But back to me and my own incompetencies.
Adjusting to being single isn’t solely about struggling with being back in the dating game. It’s about watching a lot more Netflix and eating fewer takeaways. It’s about having a lack of warm jumpers to wear around the house, turning down plus ones to weddings and not having to compromise, which, I guess, is what your twenties were made for. But it is hard, no matter what Queen B says.
Although this newfound single status has been thrust upon me unwillingly, there is nothing to do except for enjoy it for what it is: a whole lot of me time. Of course, realising that the break up is a good thing will have to be scheduled between tears and regretful emails (no I’m not overly formal, I’ve just deleted his number), but it will happen. I just need to keep reminding myself that being able to put on a face mask of an evening trumps a spoon and some cake in bed. And let’s be honest, nothing beats a cuddle and some chocolate gateau, so this might take a while.
Basically, I’m single. And it’s a bit weird. And a bit sad. On the plus side however, it will probably make for some excellent writing material.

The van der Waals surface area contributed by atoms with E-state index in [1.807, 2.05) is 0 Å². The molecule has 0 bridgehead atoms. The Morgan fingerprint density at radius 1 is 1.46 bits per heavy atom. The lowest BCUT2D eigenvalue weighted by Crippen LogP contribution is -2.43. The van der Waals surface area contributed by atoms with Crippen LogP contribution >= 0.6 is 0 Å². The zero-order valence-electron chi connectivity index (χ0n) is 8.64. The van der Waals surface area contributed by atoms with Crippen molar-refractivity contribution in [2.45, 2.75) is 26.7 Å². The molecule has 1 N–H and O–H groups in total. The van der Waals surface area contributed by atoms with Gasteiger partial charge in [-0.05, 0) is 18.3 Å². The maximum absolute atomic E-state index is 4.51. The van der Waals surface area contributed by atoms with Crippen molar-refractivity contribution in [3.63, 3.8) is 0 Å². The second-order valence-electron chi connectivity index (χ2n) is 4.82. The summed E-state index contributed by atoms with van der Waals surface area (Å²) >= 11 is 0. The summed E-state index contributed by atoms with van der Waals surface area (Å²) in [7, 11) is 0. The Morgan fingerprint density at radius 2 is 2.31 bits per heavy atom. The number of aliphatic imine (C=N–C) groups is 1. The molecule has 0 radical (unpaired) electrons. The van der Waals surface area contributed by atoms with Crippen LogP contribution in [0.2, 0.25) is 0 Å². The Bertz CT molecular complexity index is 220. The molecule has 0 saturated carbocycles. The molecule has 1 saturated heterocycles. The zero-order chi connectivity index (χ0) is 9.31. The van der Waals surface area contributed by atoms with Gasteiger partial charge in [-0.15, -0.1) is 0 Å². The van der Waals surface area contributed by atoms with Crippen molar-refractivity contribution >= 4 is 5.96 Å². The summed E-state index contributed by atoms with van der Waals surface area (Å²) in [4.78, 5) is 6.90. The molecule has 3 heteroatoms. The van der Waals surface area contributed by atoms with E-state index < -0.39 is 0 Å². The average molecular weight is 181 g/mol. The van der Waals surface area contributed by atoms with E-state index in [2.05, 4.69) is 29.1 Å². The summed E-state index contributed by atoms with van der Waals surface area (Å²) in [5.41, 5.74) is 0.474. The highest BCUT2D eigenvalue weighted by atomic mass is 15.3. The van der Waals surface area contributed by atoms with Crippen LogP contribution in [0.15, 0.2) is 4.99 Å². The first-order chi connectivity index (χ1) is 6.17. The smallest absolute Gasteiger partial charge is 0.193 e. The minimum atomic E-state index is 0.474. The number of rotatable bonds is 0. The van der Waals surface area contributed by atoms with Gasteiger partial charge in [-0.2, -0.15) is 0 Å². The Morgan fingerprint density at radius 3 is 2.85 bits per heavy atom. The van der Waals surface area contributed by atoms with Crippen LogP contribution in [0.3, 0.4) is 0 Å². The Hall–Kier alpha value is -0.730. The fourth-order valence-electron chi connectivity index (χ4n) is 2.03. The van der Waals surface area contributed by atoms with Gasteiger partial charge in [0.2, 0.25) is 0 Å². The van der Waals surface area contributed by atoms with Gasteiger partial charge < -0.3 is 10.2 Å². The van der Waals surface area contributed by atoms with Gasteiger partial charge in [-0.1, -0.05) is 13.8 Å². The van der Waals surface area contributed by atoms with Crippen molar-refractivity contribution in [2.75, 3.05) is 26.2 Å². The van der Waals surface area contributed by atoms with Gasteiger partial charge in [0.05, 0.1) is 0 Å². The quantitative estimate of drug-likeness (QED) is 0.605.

I will inevitably keep you posted on what I’ve been up to.
Wish me luck!
That guy your mum fell in love with before you did. The one who fits every bill known to womankind. The perfect date. The gentleman. The textbook boyfriend, if you will.
With them, doors will be opened, flowers will be delivered and your anniversary will never be forgotten. He’s quite simply, perfect.
For someone else, that is.
Despite all of his positive perks, he no longer makes you want to drop your pants, he doesn’t force your brain to function on higher planes and he doesn’t make you feel alive anymore. Fairy tales are telling you yes, but your gut is telling you no.